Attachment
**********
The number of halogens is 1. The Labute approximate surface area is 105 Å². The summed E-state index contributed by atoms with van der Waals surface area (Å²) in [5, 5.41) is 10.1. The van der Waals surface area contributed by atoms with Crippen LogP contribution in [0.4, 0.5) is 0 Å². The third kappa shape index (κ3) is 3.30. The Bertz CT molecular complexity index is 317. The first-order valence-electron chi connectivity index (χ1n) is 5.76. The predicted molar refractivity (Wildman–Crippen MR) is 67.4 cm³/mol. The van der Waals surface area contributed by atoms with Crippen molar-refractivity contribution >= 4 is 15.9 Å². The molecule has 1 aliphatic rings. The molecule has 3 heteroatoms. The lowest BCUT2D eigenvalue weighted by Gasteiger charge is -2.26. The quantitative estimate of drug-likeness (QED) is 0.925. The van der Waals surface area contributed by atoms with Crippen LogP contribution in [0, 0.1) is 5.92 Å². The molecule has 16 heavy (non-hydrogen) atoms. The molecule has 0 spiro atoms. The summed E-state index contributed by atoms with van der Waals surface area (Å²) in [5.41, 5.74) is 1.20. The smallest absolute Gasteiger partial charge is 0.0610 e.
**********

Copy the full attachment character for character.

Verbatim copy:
The number of halogens is 1. The Labute approximate surface area is 105 Å². The summed E-state index contributed by atoms with van der Waals surface area (Å²) in [5, 5.41) is 10.1. The van der Waals surface area contributed by atoms with Crippen LogP contribution in [0.4, 0.5) is 0 Å². The third kappa shape index (κ3) is 3.30. The Bertz CT molecular complexity index is 317. The first-order valence-electron chi connectivity index (χ1n) is 5.76. The predicted molar refractivity (Wildman–Crippen MR) is 67.4 cm³/mol. The van der Waals surface area contributed by atoms with Crippen molar-refractivity contribution >= 4 is 15.9 Å². The molecule has 1 aliphatic rings. The molecule has 3 heteroatoms. The lowest BCUT2D eigenvalue weighted by Gasteiger charge is -2.26. The quantitative estimate of drug-likeness (QED) is 0.925. The van der Waals surface area contributed by atoms with Crippen LogP contribution in [0, 0.1) is 5.92 Å². The molecule has 16 heavy (non-hydrogen) atoms. The molecule has 0 spiro atoms. The summed E-state index contributed by atoms with van der Waals surface area (Å²) in [5.41, 5.74) is 1.20. The smallest absolute Gasteiger partial charge is 0.0610 e.